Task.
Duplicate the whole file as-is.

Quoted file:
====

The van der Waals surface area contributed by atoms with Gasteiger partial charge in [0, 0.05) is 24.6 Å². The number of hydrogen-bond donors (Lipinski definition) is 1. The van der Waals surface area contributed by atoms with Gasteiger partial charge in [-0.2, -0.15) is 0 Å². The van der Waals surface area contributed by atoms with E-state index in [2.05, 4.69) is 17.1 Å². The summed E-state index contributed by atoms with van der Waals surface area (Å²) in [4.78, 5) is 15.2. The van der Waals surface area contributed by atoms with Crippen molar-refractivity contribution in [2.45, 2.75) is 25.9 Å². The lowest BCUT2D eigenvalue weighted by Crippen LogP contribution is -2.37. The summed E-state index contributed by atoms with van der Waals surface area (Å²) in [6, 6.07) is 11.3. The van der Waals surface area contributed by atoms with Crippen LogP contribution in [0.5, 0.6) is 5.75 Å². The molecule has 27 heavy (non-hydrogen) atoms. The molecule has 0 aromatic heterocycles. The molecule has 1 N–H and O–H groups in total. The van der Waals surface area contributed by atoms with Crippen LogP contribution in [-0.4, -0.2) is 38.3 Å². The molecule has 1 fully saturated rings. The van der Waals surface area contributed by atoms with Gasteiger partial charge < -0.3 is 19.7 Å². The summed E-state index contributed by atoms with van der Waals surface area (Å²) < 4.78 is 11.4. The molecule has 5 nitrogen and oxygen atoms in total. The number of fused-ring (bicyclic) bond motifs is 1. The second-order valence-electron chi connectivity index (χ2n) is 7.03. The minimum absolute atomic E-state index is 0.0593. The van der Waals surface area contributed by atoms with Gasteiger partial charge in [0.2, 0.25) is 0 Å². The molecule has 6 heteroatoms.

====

The van der Waals surface area contributed by atoms with Gasteiger partial charge in [0, 0.05) is 24.6 Å². The number of hydrogen-bond donors (Lipinski definition) is 1. The van der Waals surface area contributed by atoms with Gasteiger partial charge in [-0.2, -0.15) is 0 Å². The van der Waals surface area contributed by atoms with E-state index in [2.05, 4.69) is 17.1 Å². The summed E-state index contributed by atoms with van der Waals surface area (Å²) in [4.78, 5) is 15.2. The van der Waals surface area contributed by atoms with Crippen molar-refractivity contribution in [2.45, 2.75) is 25.9 Å². The lowest BCUT2D eigenvalue weighted by Crippen LogP contribution is -2.37. The summed E-state index contributed by atoms with van der Waals surface area (Å²) in [6, 6.07) is 11.3. The van der Waals surface area contributed by atoms with Crippen LogP contribution in [0.5, 0.6) is 5.75 Å². The molecule has 27 heavy (non-hydrogen) atoms. The molecule has 0 aromatic heterocycles. The molecule has 1 N–H and O–H groups in total. The van der Waals surface area contributed by atoms with Crippen LogP contribution in [-0.4, -0.2) is 38.3 Å². The molecule has 1 fully saturated rings. The van der Waals surface area contributed by atoms with Gasteiger partial charge < -0.3 is 19.7 Å². The summed E-state index contributed by atoms with van der Waals surface area (Å²) < 4.78 is 11.4. The molecule has 5 nitrogen and oxygen atoms in total. The number of fused-ring (bicyclic) bond motifs is 1. The second-order valence-electron chi connectivity index (χ2n) is 7.03. The minimum absolute atomic E-state index is 0.0593. The van der Waals surface area contributed by atoms with Gasteiger partial charge in [0.2, 0.25) is 0 Å². The molecule has 6 heteroatoms.